As summer heats up, new maps from the Centers for Disease Control and Prevention (CDC) gives us our best guess at where Zika-carrying mosquitoes could be hanging out this year in the US.
The Zika virus is a potentially serious virus carried by mosquitoes. As of June 2017, the total confirmed case count for all states and the District of Columbia was 1,883. For the past two years, Zika has spread in South America and into the US and so has our knowledge of the infection, its dangers, and how people can protect themselves, their partners, and unborn children.
Zika is spread through the bite of an infected mosquito. Although there are multiple species of mosquitoes in the US that can theoretically spread the disease, the primary mosquitoes of concern are Aedes aegypti and Aedes albopictus.
Identified in 1947 in the Zika Forest in Uganda, the Zika virus, transmitted mostly by A. aegypti it has been circulating in equatorial Asia and Africa, before being identified as the cause of flu-like outbreaks in the Pacific Islands. Moving to South America, the virus had a virulent emergence in Brazil, with more than one million Brazilians infected. The virus targets the brain of unborn children, causing microcephaly, and other congenital disabilities.
A. aegypti is one nasty, aggressive character. The mosquito has long been a carrier of deadly Yellow Fever, Dengue fever, and Chikungunya. Like other mosquitoes, it is the females that are human bloodsuckers, and A. aegypti is particularly fond of human habitat. It isn't particular about where it lays its eggs, and it is more likely to hunt humans all day long, rather than merely at dawn and dusk.
In addition to the habits of this mosquito, the flavivirus that causes Zika replicates quickly in A. aegypti, making it more likely that an infected mosquito can transmit the pathogen.
Unfortunately for humans, A. aegypti are not only aggressive, and partial to human blood, but a female can lay about five batches of around 100 eggs each, if she is well fed during her two-week life span.
In addition to A. aegypti, the mosquito A. albopictus can also transmit Zika. Together, the two mosquitoes cover a range in the US considerably larger than many will be comfortable with. In a report from the CDC published in the Journal of Medical Entomology, officials confirm the presence of A. aegypti in 220 counties in 28 states, plus the District of Columbia. Researchers found the secondary vector, A. albopictus in 1,368 counties in 40 states and DC.
The survey, conducted at the end of 2016, updates surveillance from early in the same year. The more recent survey saw a 21% increase (38 new counties) and 10% (127 new counties) in counties reporting the presence of A. aegypti and A. albopictus, respectively.
While this survey, which analyzed historical data between 1995 and late 2016, showed recent significant jumps in the presence of these species, study authors felt those numbers could be partially due to increased attention due to the Zika virus emergence in Florida and Brazil. It is possible either mosquito could be living in other areas of the US, but has not yet come to the attention of health authorities.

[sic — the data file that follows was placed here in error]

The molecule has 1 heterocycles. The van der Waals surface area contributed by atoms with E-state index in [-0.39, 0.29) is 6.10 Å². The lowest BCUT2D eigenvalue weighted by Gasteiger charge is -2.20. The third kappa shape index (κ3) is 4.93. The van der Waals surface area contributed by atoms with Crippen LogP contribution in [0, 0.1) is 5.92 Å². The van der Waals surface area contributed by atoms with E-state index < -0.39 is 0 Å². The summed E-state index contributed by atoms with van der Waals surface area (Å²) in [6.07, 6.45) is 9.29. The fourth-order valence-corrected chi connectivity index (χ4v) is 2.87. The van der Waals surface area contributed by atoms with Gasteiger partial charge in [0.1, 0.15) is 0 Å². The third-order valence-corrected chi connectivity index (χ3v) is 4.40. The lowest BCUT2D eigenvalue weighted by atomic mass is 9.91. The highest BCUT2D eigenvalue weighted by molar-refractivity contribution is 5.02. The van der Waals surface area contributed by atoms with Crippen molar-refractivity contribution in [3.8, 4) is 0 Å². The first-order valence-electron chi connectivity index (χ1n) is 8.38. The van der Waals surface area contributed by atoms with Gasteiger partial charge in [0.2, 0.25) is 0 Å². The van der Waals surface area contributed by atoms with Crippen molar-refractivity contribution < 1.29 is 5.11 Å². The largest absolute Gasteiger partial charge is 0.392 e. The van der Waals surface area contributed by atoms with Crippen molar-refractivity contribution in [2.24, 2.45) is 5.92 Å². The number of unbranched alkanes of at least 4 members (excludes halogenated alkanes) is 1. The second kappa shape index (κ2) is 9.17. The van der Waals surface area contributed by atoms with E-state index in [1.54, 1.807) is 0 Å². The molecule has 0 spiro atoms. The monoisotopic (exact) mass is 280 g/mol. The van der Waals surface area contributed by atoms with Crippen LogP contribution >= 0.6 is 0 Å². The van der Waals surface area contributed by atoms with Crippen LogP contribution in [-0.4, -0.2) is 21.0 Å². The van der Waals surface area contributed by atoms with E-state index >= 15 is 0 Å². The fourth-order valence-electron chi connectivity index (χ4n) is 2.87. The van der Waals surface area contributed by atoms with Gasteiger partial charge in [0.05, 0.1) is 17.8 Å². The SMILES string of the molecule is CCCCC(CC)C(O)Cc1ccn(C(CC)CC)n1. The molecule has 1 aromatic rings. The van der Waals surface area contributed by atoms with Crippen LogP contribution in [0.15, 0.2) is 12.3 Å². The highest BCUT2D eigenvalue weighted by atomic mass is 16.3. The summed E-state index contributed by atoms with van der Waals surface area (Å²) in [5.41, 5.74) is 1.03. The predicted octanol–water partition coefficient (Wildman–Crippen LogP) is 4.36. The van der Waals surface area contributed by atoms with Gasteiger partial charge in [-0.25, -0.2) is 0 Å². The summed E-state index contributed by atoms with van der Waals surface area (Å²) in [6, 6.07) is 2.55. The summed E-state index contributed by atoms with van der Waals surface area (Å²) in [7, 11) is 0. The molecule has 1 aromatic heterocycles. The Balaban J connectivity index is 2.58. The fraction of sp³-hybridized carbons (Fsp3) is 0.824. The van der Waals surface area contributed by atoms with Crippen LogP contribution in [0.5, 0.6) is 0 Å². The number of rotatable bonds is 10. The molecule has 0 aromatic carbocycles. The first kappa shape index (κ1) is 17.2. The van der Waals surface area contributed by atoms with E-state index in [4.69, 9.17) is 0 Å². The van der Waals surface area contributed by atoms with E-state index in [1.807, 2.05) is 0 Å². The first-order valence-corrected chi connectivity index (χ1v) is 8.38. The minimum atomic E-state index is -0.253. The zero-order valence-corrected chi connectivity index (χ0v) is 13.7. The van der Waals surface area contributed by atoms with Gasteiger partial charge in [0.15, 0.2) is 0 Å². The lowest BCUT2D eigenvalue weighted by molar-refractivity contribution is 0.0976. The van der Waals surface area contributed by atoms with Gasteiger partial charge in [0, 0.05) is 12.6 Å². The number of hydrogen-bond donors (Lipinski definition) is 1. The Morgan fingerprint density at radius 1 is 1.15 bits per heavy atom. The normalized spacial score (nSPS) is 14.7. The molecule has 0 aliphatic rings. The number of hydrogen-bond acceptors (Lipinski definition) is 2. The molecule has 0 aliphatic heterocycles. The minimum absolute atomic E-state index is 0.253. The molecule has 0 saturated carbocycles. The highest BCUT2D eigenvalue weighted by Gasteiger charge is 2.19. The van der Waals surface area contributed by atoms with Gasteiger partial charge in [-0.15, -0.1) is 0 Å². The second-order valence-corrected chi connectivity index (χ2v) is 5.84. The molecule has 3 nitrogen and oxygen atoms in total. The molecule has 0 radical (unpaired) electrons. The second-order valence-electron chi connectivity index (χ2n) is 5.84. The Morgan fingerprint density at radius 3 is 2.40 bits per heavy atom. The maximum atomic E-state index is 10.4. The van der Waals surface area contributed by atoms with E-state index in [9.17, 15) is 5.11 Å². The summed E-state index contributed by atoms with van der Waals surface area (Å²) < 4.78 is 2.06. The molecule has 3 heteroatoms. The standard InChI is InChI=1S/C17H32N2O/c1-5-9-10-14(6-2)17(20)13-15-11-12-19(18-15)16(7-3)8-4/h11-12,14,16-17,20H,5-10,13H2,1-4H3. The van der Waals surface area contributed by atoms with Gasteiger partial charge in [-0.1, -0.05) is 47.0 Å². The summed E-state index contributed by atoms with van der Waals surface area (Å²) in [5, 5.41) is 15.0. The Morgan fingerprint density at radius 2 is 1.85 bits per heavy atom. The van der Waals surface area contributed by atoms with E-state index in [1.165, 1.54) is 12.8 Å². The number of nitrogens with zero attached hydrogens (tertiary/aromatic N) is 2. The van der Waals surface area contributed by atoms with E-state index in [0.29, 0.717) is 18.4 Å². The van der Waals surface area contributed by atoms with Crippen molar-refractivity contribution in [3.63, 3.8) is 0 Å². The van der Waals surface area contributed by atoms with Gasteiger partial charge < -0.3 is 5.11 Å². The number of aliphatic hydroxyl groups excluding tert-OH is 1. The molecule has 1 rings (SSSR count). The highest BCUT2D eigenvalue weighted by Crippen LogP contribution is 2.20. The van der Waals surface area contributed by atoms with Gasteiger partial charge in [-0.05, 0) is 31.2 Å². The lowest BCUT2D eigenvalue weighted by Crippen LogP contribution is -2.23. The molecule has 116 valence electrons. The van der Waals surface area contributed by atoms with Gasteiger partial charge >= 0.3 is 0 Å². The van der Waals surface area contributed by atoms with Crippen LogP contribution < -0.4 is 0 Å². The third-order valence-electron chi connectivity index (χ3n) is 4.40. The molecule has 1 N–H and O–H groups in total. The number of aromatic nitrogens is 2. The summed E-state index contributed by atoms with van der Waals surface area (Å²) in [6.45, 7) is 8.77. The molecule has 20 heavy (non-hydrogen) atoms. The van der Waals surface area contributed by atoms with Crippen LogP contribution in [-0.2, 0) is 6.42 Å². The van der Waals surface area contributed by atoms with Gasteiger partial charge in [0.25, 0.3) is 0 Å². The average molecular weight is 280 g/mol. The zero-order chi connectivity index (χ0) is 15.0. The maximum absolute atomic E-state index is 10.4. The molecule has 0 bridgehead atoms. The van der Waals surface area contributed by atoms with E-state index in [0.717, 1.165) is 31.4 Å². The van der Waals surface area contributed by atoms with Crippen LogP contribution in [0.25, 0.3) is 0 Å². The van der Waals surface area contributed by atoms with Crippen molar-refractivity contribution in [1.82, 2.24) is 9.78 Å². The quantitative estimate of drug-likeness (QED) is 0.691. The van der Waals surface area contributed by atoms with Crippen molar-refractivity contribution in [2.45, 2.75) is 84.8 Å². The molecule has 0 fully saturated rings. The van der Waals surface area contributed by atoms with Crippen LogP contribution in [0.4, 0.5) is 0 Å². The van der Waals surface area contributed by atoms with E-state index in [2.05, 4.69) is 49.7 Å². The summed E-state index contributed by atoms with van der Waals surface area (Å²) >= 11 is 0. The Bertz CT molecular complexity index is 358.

The study does not illustrate the current danger of Zika in a particular area but offers information on where the mosquitoes are already present, areas in which we should worry about Zika's potential. The research also highlights surveillance gaps where the mosquitoes are likely to be present but remain unreported.
In a press release, Rebecca Eisen, a research biologist with the CDC, remarked: "This information will help to target limited public health surveillance resources and help to improve our understanding of how widespread these mosquitoes are."
The study authors note the presence of the mosquito species creates the possibility that the Dengue and chikungunya viruses could be transmitted in the US if those viruses emerged here. These maps closely track with the current estimated US range map of A. aegypti and A. albopictus, that graphically illustrate the presence of these mosquito species in the US.
Again, these maps do not indicate that Zika is spreading wherever these mosquitoes are present. Southern Florida and Brownsville, Texas are the only two locations where local transmission of Zika has occurred. Some biologists believe the range of A. aegypti will not advance quickly, but that A. albopictus is already endemic as far north as New Jersey, and possibly Connecticut.
A relatively large percentage of the population of the US lives in an area where one, or both, of these mosquito species reside. While it is frightening to consider Zika spreading further into the US, awareness of where these mosquitoes, or "disease vectors" are endemic helps officials and agencies understand where to deepen surveillance efforts.
For the rest of us, this information is a heads-up to be sure you use the right mosquito repellent, drain standing water on your property, and be mosquito-aware even during daylight areas in these regions of the US.
Yes, the mosquitoes may be coming — but we will be ready for them.